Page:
Volunteering as prosocial behaviour by medical students following a flooding disaster and impacts on their mental health: A mixed-methods study
Background: Volunteering is a form of prosocial behaviour that has a been recognised as having positive benefits for medical students. However, there is a lack of research on what influences students to volunteer during and after weather-related disasters. Our study (1) explores factors related to medical students' willingness and readiness to volunteer, and (2) describes mental health impacts of the flood events on students. Methods: We conducted a mixed-methods study of medical students on rural clinical placements in a regional area of Australia, 2 to 6 weeks after two major flooding events in 2022. Data were collected through survey and focus groups. Summary statistics were generated from the survey data, and Fisher's exact test was used to determine associations between student experience of the flood and self-rated well-being. Qualitative data were deductively analysed using Byrne and colleagues' theory of prosocial behaviour during an emergency. Results: The 36 students who participated in focus groups (including the 34 who completed the survey) (response rates 84% and 79%, respectively) demonstrated high levels of prosocial behaviours and were willing to volunteer. A sense of moral obligation was the primary reason for volunteering, whereas concerns for their physical and psychological safety, and missing key aspects of their training, were the strongest reasons for not continuing to volunteer. Students reported personal stress, anxiety and trauma during this period, with significant associations between self-rated impacts on their well-being and feelings of being terrified, helpless and hopeless during the flooding events and of still being distressed weeks later (p <.05). Conclusions: This study expands on prosocial behaviour theory by applying Byrne and colleagues elaborated model in the context of medical student volunteering during the 2022 major flooding events in Australia. Modifiable barriers to prosocial behaviour are identified along with proposed strategies to address these barriers.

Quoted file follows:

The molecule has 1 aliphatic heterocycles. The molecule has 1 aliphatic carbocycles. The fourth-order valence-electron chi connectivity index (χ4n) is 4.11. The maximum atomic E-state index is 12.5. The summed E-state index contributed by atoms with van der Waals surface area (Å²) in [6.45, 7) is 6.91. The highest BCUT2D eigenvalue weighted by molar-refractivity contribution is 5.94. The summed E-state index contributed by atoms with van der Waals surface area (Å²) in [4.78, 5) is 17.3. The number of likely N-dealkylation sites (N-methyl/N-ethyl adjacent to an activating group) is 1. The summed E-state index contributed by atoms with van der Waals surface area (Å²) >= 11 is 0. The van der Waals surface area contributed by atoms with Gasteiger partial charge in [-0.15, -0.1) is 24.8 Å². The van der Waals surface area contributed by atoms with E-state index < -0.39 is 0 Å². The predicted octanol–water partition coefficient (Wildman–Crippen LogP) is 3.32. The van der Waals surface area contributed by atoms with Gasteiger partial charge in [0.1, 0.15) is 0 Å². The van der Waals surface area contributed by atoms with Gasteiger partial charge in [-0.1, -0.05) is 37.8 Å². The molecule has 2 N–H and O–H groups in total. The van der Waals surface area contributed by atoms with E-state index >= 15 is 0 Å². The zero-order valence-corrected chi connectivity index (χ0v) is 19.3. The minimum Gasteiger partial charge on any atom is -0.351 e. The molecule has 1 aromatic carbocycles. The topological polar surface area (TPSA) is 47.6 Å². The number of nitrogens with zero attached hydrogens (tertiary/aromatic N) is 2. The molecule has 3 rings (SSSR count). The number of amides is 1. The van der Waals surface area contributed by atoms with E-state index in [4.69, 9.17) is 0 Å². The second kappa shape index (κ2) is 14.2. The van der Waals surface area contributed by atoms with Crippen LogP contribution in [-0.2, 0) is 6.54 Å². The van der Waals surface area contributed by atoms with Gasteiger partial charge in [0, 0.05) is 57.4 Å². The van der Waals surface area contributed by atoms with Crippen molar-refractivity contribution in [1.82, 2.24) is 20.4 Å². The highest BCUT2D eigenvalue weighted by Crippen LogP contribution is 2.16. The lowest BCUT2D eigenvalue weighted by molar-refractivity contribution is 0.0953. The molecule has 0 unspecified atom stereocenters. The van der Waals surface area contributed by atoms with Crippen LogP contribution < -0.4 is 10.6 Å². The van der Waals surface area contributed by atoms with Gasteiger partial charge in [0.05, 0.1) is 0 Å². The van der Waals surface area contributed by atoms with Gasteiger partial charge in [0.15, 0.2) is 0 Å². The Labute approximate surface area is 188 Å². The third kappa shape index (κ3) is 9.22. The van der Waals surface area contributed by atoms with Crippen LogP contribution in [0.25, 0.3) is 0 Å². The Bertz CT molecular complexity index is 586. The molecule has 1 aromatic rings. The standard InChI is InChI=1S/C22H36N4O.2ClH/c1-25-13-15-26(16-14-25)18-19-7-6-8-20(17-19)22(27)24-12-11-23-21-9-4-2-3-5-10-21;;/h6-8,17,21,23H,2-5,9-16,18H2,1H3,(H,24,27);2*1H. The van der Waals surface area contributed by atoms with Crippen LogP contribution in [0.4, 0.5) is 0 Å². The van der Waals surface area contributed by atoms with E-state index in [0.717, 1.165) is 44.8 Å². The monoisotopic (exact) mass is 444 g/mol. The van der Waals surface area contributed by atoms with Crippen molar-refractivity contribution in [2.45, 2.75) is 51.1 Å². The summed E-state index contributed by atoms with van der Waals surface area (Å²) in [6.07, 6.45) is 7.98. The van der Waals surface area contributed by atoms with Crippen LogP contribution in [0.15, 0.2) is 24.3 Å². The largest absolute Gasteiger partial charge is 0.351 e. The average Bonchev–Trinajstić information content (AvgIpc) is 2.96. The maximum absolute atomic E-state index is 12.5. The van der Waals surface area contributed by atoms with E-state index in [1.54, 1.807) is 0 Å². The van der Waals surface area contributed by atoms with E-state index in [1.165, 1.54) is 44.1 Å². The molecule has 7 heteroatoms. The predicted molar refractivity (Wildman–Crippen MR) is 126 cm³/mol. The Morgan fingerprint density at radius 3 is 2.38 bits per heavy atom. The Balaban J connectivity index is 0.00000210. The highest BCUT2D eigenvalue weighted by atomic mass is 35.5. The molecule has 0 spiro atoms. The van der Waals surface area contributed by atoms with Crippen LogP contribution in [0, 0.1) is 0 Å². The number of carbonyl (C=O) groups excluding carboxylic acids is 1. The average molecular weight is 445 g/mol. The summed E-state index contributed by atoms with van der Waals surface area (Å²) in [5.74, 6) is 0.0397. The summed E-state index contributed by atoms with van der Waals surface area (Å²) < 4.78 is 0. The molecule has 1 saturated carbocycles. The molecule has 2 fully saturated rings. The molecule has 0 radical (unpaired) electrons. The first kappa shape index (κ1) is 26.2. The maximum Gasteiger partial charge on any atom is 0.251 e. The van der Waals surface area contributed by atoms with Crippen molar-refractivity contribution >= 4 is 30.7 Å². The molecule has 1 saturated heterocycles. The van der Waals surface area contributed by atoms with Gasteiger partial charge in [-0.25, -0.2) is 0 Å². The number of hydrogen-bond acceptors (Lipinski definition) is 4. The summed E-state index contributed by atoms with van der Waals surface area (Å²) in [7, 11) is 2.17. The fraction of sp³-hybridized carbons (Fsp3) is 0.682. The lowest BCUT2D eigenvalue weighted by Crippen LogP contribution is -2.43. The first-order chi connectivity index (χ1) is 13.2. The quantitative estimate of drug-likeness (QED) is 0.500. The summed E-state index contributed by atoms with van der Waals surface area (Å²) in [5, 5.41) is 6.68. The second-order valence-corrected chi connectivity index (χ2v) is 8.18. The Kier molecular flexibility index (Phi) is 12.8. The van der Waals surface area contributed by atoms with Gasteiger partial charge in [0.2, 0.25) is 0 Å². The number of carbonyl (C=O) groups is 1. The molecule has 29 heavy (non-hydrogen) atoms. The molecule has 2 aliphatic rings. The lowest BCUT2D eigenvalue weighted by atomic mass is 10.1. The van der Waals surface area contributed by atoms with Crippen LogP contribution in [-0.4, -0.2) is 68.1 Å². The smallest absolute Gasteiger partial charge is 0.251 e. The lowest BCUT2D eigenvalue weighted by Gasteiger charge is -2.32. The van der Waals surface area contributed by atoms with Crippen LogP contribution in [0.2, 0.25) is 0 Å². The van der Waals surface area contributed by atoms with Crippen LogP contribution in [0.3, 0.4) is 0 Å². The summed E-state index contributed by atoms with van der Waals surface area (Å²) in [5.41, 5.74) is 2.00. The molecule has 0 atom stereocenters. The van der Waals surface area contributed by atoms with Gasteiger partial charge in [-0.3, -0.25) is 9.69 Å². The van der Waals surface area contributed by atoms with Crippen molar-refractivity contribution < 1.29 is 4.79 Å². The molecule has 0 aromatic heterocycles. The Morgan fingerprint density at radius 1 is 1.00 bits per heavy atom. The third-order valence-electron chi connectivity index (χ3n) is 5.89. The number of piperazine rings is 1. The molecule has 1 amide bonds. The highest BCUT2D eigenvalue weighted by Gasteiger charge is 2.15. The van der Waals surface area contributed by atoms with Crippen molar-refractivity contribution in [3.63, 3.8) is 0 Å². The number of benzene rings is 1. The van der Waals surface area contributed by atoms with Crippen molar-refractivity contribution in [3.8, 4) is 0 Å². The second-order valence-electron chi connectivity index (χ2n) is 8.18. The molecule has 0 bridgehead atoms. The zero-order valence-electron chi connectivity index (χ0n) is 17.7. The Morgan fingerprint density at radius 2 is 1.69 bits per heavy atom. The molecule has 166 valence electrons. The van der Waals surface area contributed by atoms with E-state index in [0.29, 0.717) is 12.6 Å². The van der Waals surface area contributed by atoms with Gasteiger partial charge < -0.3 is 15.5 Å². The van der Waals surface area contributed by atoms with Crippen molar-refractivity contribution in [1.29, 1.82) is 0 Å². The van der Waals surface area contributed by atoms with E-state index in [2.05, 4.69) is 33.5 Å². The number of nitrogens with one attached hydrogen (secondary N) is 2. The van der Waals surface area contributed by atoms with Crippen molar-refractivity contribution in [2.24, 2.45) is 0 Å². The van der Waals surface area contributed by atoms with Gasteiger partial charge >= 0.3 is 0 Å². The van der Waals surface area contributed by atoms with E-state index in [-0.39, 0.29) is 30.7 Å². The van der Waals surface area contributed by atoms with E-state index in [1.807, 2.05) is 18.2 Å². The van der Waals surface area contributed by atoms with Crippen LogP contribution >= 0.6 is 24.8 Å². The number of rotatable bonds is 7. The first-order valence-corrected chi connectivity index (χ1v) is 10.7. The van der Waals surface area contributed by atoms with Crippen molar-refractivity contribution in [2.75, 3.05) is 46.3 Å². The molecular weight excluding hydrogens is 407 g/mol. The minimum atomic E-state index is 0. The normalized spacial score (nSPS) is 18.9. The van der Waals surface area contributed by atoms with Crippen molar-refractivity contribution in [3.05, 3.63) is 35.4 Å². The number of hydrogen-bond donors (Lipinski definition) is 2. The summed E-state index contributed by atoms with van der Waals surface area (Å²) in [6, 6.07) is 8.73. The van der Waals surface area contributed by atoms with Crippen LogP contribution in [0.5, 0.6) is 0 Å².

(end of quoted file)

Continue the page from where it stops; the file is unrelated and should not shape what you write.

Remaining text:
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Department of Health and Aged Care, Australian Government